If you decide to accept this award, turn to page 36.

Looks like Time just isn’t trying anymore. They went the Choose Your Own Adventure route and named “You” as the Person of the Year—that’s right, you!

Henceforth, you will be mentioned in the same breath as the Ayatollah Khomeini, Deng Xiaoping, Gorbachev, Hitler, the “Endangered Earth,” the Computer, American women, the “Middle Americans,” the “Generation Twenty-Five and Under” (now aged 40 to 65), U.S. scientists, “the American Fighting-Man,” and Bono!

Mommies will tell their children to grow up to be just like youYou will appear on all the weekday morning talk shows, the Sunday morning politalk shows, and Oprah! You will be the hot topic of discussion at water coolers! You will be read about in waiting rooms and hair salons for two whole weeks! Congratulations.

Unfortunately, “Person of the Year” does not entail a prize, so you will receive no reward beyond the accolades of your friends and families–who are also yous, and thus were similarly honored by Time, creating a recursive loop of congratulation and appreciation.

Imagine if the Nobel Foundation gave a prize to you. Roughly $1 million divided by 6 billion people would come to one-sixtieth of a penny per you–which happens to be just enough money to get a splinter trying to pick it up.

4 Responses to “If you decide to accept this award, turn to page 36.”

  1. ticklemeelmo Says:
    December 17th, 2006 at 11:32 PM

Are you sure that “Time” didn’t award the ewe as person of the year? I mean, it IS a sheep after all, and who doesn’t like a nice tea cozy this time of year?

  1. Doctor Hmnahmna Says:
    December 18th, 2006 at 6:52 PM

Well, considering the runner-up was Mahmoud Ahmadinejad (I’m-a-dam-nutjob, as Bob Arail put it), I’ll take it being YouTube et al instead.

  1. gatorbob Says:
    December 20th, 2006 at 3:10 PM

Quite a postmodernist move from Time, particularly coming only a month after The Atlantic Monthly’s “100 Most Influential Americans” list, which conforms to the “Great Man Theory of History.”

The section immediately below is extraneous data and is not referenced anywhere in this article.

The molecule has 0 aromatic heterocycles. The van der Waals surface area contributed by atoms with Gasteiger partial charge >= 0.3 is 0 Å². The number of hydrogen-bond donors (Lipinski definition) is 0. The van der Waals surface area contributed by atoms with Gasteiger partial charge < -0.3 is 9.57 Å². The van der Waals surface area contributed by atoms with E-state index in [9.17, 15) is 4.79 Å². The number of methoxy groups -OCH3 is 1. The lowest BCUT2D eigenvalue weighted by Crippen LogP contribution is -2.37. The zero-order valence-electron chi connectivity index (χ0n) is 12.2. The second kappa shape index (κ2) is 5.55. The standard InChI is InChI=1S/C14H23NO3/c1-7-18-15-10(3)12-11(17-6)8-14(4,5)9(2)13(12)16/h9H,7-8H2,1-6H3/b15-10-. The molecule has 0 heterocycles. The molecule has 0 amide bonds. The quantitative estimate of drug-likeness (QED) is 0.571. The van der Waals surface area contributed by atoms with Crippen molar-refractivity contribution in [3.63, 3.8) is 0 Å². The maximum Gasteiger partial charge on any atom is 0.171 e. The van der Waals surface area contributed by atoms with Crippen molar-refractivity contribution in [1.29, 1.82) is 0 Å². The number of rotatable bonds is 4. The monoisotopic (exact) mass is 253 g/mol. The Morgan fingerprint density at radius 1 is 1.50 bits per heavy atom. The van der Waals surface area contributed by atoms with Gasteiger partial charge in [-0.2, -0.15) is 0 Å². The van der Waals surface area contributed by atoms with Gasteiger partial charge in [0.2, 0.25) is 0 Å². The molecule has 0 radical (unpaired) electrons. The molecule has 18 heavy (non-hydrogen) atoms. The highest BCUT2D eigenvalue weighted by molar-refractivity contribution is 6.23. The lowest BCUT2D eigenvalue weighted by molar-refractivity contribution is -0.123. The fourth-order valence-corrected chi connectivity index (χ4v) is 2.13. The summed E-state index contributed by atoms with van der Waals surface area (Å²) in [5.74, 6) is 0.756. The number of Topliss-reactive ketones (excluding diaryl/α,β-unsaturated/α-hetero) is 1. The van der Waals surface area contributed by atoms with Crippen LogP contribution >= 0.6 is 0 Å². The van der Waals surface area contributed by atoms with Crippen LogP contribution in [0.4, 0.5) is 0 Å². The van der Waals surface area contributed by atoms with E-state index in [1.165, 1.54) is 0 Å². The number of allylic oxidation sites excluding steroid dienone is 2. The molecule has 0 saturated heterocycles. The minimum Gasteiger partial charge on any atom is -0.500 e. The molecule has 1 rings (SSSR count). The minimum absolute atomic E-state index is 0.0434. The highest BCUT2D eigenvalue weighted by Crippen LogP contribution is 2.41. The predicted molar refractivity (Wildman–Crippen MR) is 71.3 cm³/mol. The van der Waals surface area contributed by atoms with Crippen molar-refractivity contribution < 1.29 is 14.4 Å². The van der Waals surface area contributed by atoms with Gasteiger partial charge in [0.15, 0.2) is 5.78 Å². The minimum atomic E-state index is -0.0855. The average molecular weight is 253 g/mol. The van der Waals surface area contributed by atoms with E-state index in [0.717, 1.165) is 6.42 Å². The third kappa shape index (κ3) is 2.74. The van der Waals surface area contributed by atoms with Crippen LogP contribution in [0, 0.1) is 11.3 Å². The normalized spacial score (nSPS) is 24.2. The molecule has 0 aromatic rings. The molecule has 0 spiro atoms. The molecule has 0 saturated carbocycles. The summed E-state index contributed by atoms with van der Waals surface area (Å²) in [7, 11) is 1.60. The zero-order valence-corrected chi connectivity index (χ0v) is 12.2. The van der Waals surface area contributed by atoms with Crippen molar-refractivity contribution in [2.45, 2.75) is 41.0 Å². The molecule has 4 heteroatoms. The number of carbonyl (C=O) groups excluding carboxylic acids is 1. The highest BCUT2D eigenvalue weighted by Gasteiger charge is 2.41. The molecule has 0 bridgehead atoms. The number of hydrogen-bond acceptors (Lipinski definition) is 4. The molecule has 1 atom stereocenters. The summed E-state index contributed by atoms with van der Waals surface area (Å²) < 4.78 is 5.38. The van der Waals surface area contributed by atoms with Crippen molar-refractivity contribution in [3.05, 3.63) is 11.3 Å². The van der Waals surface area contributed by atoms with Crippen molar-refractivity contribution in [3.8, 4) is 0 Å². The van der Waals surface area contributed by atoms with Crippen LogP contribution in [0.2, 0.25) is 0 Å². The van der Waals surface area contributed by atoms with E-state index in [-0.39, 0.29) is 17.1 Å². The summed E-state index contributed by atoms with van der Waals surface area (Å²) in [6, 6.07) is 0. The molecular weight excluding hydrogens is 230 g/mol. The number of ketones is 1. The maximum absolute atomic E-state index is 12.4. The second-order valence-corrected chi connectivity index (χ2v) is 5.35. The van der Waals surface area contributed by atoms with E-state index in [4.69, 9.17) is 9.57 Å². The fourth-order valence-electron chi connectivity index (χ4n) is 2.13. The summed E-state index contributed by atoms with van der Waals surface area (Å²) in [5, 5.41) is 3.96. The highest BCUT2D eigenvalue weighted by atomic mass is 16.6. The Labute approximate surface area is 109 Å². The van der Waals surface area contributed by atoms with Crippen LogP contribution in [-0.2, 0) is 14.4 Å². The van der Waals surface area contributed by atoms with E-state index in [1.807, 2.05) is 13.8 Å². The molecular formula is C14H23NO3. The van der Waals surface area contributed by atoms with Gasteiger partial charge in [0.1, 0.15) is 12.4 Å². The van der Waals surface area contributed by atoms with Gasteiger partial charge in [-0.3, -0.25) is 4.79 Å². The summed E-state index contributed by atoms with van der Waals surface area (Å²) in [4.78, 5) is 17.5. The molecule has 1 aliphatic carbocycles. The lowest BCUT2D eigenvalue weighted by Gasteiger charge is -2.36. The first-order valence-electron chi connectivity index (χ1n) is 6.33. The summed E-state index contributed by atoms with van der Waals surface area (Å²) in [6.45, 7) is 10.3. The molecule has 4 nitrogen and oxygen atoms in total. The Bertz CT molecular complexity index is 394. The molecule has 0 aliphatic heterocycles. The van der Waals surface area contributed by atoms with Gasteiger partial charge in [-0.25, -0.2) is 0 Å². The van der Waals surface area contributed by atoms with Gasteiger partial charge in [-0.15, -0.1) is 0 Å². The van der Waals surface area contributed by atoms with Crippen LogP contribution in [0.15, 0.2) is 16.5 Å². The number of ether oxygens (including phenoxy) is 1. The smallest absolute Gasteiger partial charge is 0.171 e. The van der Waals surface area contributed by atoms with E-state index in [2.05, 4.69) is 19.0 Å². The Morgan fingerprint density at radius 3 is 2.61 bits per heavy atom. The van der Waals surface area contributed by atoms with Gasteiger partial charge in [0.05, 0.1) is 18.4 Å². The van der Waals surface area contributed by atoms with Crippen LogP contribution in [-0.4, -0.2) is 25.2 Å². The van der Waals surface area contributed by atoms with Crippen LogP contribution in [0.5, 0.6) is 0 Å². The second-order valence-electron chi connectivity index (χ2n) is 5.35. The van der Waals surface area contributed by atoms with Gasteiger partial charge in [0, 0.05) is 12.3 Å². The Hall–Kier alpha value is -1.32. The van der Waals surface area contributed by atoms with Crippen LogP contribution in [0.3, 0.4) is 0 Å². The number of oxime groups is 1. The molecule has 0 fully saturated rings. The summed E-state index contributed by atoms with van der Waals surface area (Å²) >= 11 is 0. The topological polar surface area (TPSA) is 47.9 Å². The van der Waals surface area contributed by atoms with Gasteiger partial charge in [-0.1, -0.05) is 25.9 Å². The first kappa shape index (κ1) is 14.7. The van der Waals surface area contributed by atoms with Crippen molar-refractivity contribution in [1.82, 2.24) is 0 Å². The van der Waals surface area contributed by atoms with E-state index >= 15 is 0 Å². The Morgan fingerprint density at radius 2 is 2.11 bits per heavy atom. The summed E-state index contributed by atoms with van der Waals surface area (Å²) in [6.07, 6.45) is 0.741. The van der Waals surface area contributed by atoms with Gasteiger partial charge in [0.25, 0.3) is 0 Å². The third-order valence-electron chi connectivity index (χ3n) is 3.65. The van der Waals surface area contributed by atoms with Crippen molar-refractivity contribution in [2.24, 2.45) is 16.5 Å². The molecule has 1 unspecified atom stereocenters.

You’ll notice that there is one African American in the top fifty (MLK, natch, at #8) and have to wait until #30 for a women (Elizabeth Cady Stanton). The list would have us believe that American culture is dominated by politics (and Presidential politics at that) whereas an argument could be made that our lives have been much more fundamentally altered by scientists, musicians and writers.

  1. VDV Says:
    December 20th, 2006 at 5:23 PM

I think that humans have an inborn tendency to see politics and power relationships in terms of king and subject, or parent and child, therefore we think that the most important American at any given time is the President. Thus, the list has 17 Presidents.

Scientists and businessmen are probably more likely to make the list than musicians and writers because it’s easier to identify the individual founder of a particular company, discoverer of some scientific law, or inventor than it is to signify a particular individual as the “inventor” of jazz, or method acting, or of a particular genre of writing, etc.

I do think that American culture is dominated by Presidential politics–it’s the biggest sporting event of them all, and it only comes around every four years. Like the World Cup, but with a multi-trillion dollar budget and the fate of the free world on the line.

I’ll never forget when one of my coworkers sincerely blamed George W. Bush for the leak in her ceiling, or when another one blamed him for the distribution of my school’sFCAT bonus money. If that doesn’t show how much politics dominates our psyche…